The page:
Continue reading “Make Your Lego Fly”
There’s something thrilling about decoding an unknown communications protocol. You start with a few clues, poke at the problem with some simple tools, and eventually work your way up to that first breakthrough that lets you crack the code. It can be frustrating, but when you eventually win, it can be very rewarding.
It seems that [Jason] learned this while decoding the wireless conversation between his mass-market quad and its controller. The quad in question, a Yuneec Q500, is one of those mid-range, ready-to-fly drones that’s targeted at those looking to get in the air easily and take some cool pictures. Unsure how the drone and controller were talking, [Jason] popped the covers and found a Zigbee chipset within. With the help of a $14 Zigbee USB dongle and some packet sniffing software from TI, [Jason] was able to see packets flowing, but decoding them was laborious. Luckily, the sniffer app can be set up to stream packets to another device, so [Jason] wrote a program to receive and display packets. He used that to completely characterize each controller input and the data coming back from the drone. It’s a long and strange toolchain, but the upshot is that he’s now able to create KML in real time and track the drone on Google Earth as it flies. The video below shows the build and a few backyard test flights.
Congratulations to [Jason] for breaking the protocol and opening up drones like this for other hackers. If you’re interested in learning more about Zigbee sniffing, you can actually hack a few smarthome gadgets into useful sniffers.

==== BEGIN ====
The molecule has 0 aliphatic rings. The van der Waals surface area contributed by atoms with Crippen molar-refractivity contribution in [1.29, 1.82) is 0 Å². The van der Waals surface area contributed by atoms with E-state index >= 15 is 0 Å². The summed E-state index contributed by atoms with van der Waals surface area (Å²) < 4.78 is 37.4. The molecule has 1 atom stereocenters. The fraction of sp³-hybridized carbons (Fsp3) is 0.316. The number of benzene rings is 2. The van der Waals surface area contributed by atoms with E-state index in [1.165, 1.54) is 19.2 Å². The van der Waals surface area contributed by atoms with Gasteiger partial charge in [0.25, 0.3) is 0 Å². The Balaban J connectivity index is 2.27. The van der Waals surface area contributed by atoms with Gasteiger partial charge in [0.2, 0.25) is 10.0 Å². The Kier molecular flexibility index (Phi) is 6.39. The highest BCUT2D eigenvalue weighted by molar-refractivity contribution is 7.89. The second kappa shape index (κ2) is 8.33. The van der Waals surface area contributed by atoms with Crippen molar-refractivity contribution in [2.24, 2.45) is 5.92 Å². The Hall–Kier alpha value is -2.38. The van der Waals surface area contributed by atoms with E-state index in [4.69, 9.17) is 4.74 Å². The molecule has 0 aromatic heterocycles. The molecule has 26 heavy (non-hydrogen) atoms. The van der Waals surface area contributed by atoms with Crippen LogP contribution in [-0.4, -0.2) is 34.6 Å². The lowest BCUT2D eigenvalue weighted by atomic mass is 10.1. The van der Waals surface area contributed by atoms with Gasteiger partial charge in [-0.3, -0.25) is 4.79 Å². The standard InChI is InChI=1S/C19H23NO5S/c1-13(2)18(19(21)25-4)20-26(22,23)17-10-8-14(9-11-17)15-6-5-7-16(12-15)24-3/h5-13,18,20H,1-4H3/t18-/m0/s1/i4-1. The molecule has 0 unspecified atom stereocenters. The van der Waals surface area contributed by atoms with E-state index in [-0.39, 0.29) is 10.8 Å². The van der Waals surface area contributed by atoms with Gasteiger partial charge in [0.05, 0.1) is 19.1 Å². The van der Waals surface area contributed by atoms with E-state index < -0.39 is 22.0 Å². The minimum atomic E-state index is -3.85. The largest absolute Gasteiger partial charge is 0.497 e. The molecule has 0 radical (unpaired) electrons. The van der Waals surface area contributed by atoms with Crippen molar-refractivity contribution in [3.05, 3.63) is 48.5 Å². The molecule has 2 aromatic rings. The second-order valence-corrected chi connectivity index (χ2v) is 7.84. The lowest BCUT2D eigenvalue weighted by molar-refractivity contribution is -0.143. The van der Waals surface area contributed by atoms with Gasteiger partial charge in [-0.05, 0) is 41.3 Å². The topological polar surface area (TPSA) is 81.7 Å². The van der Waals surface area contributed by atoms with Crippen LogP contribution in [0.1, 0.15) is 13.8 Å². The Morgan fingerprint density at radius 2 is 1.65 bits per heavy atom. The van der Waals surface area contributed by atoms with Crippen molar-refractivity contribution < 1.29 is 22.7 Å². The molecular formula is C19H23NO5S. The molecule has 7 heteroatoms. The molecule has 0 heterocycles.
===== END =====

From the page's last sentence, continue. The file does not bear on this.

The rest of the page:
Continue reading “Drone Gives Up Its Wireless Secrets To Zigbee Sniffer”
Regular readers will have followed our series of posts looking at the issues surrounding reports of drones in proximity to aircraft, and will have noted that we recently asked our community how they would approach the detection and handling of marauding drones in controlled airspace. We are mere amateurs though by comparison to a team with its roots in Delft University of Technology’s Micro Air Vehicle Laboratory, because they have approached the problem through DroneClash, a spectacle best described as akin to a Robot Wars competition for drones. Their website states that “Anything goes, with one exception: no jamming“, and teams will do battle before an audience for a share in a considerable prize fund.
The fun is not however limited to team members. People in the audience will also be able to participate, by being invited to try their luck at bringing down a TinyWhoop that will periodically fly into the arena for a chance at their own prize. The ubiquitous cheap toy drone will be accessible through software, and would-be attackers are invited to register in advance to take a pop at it.
It looks as if DroneClash will be an unmissable event for anyone able to make it to the Netherlands on March 16th. We’ve mentioned it in past years, and we look forward to seeing what comes out of it this year too.
TinyWhoop header image: Dan Lundmark, (CC BY 2.0).